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Choreographed by Abhilash Ningappa


“Architect of Self Destruction” talks about an experience of movement. It’s about space and self in the same space. The self and space can never separate. In the process of destruction, the space and the self is bound to be destroyed. We will trace the process of destruction through evolution, social system of traditions and movement experiences. We look at destruction and self-destruction as an experience of breaking systems.”

Destruction is a process akin to our perception of progress and development. Every movement is a projection stemming from the action of either destroying or creating. Change happens by denying certain things, and how does one change things- by letting them occur naturally during the process of creation or come upon something completely new. Even as the adage goes- about living inside the box or outside the box; let’s break that box.Destruction creates space. A movement or action, which describes destruction, is used as a metaphor in order to understand destruction. When bodies collide or touch in a certain situation with the intention of breaking things; like anger or stress, a space gets created in order to create an absence or emptiness which you may need to fill with new information and a new approach. Change always occurs in a circle and comes back to where everything starts and with destruction you can keep yourself away undoes this cycle of renewal and revisiting a point on the infinity of things. Somewhere in the back of our minds, we know that creation and growth must be accompanied by destruction and decline. Destruction is often associated (and conflated) with evil. More troubling — it is often associated with pain, even if there is no evil intent involved.

Self-destructive behavior is a widely used phrase that conceptualizes certain kinds of destructive acts as belonging to the self and space around oneself. Destruction isn’t this messy simply because we are unkind or evil. Destruction is fundamentally messy, and keeping it gentle takes a lot of work. Let’s look at Jenga as a Metaphor to explain why destruction is never linear. The game of Jenga illustrates why it is so hard to keep destruction to linear- dismantlement forms. Once one throws in an element of creation in parallel (removing blocks and stacking them on top to make the tower higher), one is constrained. If one had the luxury of time, they could un-stack all the blocks carefully, and restack them in a taller, “hollow” configuration with only 2 bricks per layer. That’s graceful reconstruction. The world rarely allows us to do this. We must reconstruct the tower while deconstructing it, and eventually the growth creates the kind of brittle complexity where further attempts at growth cause collapse.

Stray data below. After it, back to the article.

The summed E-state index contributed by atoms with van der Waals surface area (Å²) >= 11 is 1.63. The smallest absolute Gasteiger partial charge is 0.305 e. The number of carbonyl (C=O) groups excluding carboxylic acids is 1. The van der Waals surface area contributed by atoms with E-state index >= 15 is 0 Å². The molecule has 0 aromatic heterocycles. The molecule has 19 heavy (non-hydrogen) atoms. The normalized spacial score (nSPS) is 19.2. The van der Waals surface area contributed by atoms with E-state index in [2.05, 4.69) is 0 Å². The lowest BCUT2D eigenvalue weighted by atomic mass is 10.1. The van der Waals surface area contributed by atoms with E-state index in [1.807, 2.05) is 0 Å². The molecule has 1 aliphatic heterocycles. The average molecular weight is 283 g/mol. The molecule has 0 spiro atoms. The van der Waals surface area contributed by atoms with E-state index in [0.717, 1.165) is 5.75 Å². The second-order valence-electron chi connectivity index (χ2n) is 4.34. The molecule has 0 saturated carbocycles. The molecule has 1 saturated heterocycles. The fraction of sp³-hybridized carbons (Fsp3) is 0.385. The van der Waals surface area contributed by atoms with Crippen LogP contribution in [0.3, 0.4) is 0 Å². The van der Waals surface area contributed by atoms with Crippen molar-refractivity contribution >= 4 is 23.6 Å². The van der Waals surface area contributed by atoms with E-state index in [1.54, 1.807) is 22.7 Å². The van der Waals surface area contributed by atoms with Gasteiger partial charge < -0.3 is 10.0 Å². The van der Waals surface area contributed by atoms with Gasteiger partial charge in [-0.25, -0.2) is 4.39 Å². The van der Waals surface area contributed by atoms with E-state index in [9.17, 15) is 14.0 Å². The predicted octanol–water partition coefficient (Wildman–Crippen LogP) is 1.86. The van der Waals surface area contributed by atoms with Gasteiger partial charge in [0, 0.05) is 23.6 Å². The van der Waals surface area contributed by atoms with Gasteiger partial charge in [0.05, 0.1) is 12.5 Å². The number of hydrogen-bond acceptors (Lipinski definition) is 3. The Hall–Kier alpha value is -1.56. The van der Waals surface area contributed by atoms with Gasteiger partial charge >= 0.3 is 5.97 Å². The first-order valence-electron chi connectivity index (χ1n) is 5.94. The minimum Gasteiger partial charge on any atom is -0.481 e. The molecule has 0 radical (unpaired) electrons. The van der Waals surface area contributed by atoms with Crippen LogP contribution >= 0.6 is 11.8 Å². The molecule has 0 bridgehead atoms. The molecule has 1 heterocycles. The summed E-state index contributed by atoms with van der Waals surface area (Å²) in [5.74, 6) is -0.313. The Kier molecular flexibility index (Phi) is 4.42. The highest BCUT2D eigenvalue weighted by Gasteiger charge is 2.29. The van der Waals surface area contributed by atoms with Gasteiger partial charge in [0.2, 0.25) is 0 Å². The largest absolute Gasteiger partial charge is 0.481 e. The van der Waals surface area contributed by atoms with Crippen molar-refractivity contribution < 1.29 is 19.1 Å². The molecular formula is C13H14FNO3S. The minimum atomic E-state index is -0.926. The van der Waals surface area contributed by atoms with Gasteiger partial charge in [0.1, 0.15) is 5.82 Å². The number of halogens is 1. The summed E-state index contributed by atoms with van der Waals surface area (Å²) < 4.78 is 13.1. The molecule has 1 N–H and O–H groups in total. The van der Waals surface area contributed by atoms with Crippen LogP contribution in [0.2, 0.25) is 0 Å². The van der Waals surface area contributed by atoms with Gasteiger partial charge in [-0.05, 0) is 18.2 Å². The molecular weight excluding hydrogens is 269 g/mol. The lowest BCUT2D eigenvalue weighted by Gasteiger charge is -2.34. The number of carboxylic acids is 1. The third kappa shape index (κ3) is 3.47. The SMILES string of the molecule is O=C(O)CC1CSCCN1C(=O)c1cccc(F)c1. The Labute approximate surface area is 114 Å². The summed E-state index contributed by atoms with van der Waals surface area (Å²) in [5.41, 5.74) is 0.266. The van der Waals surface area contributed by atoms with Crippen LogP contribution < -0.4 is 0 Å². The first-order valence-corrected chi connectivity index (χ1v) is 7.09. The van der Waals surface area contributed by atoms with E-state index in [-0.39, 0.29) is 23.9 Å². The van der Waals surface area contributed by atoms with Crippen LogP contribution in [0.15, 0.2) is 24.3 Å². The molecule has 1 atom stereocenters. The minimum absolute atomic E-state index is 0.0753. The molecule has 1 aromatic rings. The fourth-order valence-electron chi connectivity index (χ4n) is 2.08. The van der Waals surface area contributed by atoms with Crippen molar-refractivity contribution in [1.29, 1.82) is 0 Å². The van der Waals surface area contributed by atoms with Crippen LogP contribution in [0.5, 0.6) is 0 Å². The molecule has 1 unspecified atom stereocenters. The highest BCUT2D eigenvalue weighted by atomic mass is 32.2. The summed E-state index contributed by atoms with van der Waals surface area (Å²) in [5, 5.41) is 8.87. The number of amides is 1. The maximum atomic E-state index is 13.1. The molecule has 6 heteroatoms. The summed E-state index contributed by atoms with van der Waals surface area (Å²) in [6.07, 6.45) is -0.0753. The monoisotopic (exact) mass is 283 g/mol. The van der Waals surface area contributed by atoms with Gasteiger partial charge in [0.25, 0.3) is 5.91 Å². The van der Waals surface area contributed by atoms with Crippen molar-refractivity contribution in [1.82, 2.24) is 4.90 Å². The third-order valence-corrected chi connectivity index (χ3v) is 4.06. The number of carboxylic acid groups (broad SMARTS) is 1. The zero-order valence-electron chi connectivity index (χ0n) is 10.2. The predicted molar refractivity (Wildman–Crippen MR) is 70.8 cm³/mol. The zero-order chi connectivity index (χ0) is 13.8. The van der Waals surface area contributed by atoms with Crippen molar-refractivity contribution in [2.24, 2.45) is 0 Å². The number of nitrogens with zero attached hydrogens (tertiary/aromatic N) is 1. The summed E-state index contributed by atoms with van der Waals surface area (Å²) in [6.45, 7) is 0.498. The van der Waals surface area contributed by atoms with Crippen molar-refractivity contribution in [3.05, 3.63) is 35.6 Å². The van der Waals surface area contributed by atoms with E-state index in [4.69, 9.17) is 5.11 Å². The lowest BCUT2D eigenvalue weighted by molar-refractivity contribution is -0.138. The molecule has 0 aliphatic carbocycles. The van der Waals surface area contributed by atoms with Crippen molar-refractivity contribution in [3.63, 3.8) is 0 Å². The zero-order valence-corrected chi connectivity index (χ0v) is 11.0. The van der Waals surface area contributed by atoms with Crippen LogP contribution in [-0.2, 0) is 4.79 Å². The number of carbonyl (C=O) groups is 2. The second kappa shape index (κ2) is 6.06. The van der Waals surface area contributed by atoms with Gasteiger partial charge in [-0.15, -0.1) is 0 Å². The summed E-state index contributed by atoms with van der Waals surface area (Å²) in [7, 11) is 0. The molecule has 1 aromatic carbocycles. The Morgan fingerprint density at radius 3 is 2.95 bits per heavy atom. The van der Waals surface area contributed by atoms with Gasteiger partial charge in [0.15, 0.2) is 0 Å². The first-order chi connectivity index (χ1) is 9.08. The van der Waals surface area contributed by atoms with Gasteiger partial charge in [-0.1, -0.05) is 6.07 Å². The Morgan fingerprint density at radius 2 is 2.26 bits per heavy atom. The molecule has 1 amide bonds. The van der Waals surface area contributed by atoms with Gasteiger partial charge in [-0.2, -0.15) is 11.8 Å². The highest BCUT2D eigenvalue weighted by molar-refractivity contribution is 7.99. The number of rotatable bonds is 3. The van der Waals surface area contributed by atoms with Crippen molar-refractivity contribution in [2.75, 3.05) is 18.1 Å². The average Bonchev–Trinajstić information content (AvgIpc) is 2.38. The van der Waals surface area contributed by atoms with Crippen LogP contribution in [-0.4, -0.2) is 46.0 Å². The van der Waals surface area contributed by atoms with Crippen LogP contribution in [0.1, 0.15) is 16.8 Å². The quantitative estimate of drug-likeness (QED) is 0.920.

Destruction is a practice to make one stronger through movement art practice. Movement evokes physical changes, which are conducive to growth. Not always performatory but about feeling the movement physically as a bodily experience. Destroying conventional ways of moving or creating movement creates a new movement experience. Destruction of this viscous cycle is the only way forward. In a group of performers that are experiencing a stressful situation is bound to lead to destruction that in turn leads to creation.


Destruction is a process as well as a creation. In a more practical sense destruction is used in order to understand space in the form of emptiness, freedom through movement research. During the performance work we work on methods, which triggers emotions, a game or scores where the task is planned and we discuss various aspects of destruction and result. Physical experience is the output and observation. A structured destruction leads into creation of the performance work. 

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